There’s nothing formulaic about Lori Rader-Day’s academic mystery, The Black Hour. The 2014 mystery from Seventh Street Books is a dark gritty look at the power differential between professors and students and, especially, the deadly consequences that can result from abuse of that power in academia. It is filled with insight into the dynamics of healing from trauma and the fascinating ways both professor and student confront and/or rationalize blatantly unethical behavior.
Writing mysteries feels like driving a coach with four feisty horses under my reins: my two sleuths, Kyle and Lyssa; the killer; and the victim. Letting each of them have their heads would mean disaster, but they’re the force that propels the story. My job is to keep them working together. No wonder my hands hurt all the time!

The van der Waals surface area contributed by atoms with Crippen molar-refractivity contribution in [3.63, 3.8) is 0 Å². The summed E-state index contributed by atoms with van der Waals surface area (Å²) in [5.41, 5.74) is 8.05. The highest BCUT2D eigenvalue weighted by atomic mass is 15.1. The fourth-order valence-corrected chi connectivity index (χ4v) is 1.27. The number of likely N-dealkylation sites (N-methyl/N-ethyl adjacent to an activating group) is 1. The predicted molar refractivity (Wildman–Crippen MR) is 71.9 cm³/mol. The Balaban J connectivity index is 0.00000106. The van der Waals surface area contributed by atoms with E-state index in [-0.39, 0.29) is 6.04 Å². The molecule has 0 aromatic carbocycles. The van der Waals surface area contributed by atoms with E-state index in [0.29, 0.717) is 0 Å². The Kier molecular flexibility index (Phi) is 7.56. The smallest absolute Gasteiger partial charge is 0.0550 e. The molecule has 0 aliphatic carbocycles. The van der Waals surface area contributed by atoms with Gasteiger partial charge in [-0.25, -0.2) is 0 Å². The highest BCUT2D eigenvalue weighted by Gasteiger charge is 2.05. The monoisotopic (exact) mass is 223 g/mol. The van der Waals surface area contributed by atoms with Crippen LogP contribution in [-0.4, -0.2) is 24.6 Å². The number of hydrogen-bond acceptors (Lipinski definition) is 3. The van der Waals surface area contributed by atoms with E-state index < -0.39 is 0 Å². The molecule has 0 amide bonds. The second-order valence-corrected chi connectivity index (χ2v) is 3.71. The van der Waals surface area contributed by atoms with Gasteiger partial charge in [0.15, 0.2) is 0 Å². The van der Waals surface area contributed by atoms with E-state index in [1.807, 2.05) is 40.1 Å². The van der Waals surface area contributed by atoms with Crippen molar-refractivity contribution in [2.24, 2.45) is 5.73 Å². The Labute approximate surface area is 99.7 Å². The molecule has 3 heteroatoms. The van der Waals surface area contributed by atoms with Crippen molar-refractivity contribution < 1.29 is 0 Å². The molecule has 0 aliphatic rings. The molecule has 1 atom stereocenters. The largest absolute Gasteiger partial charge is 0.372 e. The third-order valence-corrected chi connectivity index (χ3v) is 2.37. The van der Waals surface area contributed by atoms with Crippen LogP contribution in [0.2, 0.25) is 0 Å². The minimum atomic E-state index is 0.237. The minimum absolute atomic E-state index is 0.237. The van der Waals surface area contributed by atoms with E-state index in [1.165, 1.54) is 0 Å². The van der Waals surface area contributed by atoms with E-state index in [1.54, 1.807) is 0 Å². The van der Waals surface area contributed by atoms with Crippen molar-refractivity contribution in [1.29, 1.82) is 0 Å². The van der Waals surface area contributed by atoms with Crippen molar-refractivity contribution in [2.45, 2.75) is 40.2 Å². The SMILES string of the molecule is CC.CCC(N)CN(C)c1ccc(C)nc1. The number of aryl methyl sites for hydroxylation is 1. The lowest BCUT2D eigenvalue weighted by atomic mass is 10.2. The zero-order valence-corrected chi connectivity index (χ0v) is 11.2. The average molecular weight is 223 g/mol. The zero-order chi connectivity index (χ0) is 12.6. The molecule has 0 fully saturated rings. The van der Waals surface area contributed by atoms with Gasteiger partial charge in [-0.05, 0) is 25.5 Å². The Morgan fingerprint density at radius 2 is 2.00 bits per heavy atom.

This photo shows book two of The Penningtons Investigate, obviously a work in progress. The 20 chapters are drafted, and I’ve just done a critical read-through and chapter-by-chapter analysis, noting flaws, missed opportunities, development of the character arcs (his, hers, and theirs), progress of the investigation, and so on. I didn’t do that for book one, but my wonderful editor did.
I humbly learn with each book.
The plan is to have the full revision in the hands of my wonderful editor and my beta readers by year’s end. I’ll bet your process is different, isn’t it? I’d love to hear your thoughts!